The Vancouver Seawall is the most popular recreation location in the entire city, if not in all of Canada, and it's for good reason. This stunning 22-km long trail leads from downtown along the shoreline of Stanley Park and offers some of the most spectacular views of the downtown core and of the stunning West Coast rainforest.
While running or cycling the entire trail might seem a touch ambitious for vacationers, venturing down to the Seawall for sunrise is an incredible way to begin a day in Vancouver. Photographers tend to gather along the shore beside Dead Man's Point, hoping to capture first light as it hits Coal Harbour and Canada Place.
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Walk the Vancouver Seawall
It's 22km long, but you don't have to do all of it. We started at the and walked a short section from Cardero Park to Canada Place, and in that time we saw a dozen sea planes take off and land, not to mention a cruise liner head off on its way to the Alaska. It's hard to believe, looking out onto the peaceful still waters and the mountains in the background, that you're still standing in one of Canada's foremost cities. But maybe that's because the walk is so calming and surprisingly underpopulated (there were joggers, but not too many). It's also a great way to learn some local history - plaques along the wall commemorate many important and intriguing moments of Vancouver's past, from the gold rush to unionization.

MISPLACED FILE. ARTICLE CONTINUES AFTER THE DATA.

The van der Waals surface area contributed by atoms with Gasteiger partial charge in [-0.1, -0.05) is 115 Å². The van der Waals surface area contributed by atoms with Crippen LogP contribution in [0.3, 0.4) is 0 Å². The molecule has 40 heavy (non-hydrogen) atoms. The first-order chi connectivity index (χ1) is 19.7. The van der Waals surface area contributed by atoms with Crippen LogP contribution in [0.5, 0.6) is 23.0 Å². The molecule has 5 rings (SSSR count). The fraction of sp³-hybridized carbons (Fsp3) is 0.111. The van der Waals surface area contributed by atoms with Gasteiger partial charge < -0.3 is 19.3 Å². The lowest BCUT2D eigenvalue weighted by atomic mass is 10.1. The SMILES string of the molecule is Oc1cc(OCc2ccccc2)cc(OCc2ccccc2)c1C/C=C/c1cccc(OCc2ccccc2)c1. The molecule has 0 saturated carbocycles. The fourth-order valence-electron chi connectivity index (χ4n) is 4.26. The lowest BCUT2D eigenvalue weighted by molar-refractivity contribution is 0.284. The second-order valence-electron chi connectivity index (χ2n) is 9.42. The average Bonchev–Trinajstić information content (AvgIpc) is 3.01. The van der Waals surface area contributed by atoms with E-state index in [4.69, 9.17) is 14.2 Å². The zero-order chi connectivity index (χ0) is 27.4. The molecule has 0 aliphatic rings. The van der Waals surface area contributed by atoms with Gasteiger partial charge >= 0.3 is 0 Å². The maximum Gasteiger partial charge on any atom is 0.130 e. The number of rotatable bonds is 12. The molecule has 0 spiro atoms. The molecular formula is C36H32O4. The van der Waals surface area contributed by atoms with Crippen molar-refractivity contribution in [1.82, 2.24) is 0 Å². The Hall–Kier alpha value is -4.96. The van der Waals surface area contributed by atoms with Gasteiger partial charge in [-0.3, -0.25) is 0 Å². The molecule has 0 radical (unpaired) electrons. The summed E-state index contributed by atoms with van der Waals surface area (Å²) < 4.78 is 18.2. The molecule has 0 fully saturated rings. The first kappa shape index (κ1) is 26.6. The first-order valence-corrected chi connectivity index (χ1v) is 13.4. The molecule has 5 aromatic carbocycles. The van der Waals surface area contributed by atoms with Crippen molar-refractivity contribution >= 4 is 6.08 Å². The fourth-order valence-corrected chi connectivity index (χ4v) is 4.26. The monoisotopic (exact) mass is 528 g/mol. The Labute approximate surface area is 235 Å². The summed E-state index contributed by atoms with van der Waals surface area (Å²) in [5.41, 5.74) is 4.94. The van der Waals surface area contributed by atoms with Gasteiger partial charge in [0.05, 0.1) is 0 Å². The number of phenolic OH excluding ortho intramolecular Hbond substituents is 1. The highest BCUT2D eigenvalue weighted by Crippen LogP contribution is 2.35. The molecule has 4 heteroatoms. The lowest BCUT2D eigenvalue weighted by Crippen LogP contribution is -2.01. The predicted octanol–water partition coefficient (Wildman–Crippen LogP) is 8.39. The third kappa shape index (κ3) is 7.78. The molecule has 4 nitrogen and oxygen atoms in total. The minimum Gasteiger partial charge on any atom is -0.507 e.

No experience sums up Vancouver better than a cycle around its 22km-long (13.7 miles) Seawall which winds its way around the Downtown core, from the Convention Centre on Coal Harbour, taking in Stanley Park and False Creek, curving its way past Science World and Granville Island before ending at Kitsilano Beach Park. The paths are divided between bikes and inline skaters, and pedestrians, and the law-abiding locals are very keen on visitors observing the correct direction of traffic and using the right lanes! Don’t forget the city has a helmet law in place and throughout the summer, it’s known for cops to lie in wait to issue tickets to lid-free cyclists.
Vancouver is an outdoor city. My favorite thing to do when I get to a new city is go for a solo run to explore. Vancouver’s waterfront is lined with a 22 km (13.7 mi) walking, jogging, cycling and inline skating track. It offers a great tour of the city’s highlights including Stanley Park, Granville Island and Kitsilano Beach.